Auteur(s) : Azevedo, João Pedro; Cojocaru, Alexandru; Talledo, Veronica Montalva; Narayan, Ambar
Publisher(s): World Bank
Pages: 35 p.
Serie: Policy research working paper
Series Volume: 10381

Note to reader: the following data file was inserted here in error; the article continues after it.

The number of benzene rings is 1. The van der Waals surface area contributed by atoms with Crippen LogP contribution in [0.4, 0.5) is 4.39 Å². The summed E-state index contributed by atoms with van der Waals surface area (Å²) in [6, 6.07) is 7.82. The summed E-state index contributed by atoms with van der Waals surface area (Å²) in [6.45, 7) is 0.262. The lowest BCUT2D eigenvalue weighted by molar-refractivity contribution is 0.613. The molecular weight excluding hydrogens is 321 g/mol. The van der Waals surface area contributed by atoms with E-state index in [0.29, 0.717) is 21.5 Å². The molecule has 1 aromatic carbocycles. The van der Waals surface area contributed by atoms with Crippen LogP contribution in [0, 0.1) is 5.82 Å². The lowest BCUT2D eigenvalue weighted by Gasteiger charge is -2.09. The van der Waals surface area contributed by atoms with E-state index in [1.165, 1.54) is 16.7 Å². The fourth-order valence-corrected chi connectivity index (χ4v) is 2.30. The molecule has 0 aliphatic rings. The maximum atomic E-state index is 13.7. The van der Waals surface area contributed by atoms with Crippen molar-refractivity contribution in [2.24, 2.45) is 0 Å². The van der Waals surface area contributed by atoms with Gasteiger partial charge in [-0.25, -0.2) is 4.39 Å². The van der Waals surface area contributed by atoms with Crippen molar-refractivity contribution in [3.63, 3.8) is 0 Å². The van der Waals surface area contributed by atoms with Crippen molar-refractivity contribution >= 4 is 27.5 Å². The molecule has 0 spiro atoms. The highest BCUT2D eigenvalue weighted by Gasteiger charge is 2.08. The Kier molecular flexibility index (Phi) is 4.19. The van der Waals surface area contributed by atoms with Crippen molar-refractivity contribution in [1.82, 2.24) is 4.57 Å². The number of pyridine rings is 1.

The paper presents a first global investigation of the longer-term inequality implications of COVID-19 by examining the effect of school closures on the ability of children from different countries and backgrounds to engage in continued learning throughout the pandemic, and their implications for intergenerational mobility in education. The analysis builds on the data from the Global Database of Intergenerational Mobility, country-specific results of the learning loss simulation model using weekly school closure information from February 2020 to February 2022, and high-frequency phone survey data collected by the World Bank during the pandemic to assess the incidence and quality of continued learning during periods of school closures across children from different backgrounds. Based on this information, the paper simulates counterfactual levels of educational attainment and corresponding absolute and relative intergenerational educational mobility measures with and without COVID-19 impacts, to arrive at estimates of COVID-19 impacts. The simulations suggest that the extensive school closures and associated learning losses are likely to have a significant impact on both absolute and relative intergenerational educational mobility in the absence of remedial measures. In upper-middle-income countries, the share of children with more years of education than their parents (absolute mobility) could decline by 8 percentage points, with the largest impacts observed in the Latin America region. Furthermore, unequal access to continued learning during school closures across children from households of different socioeconomic backgrounds (proxied by parental education levels) leads to a significant decline in relative educational mobility.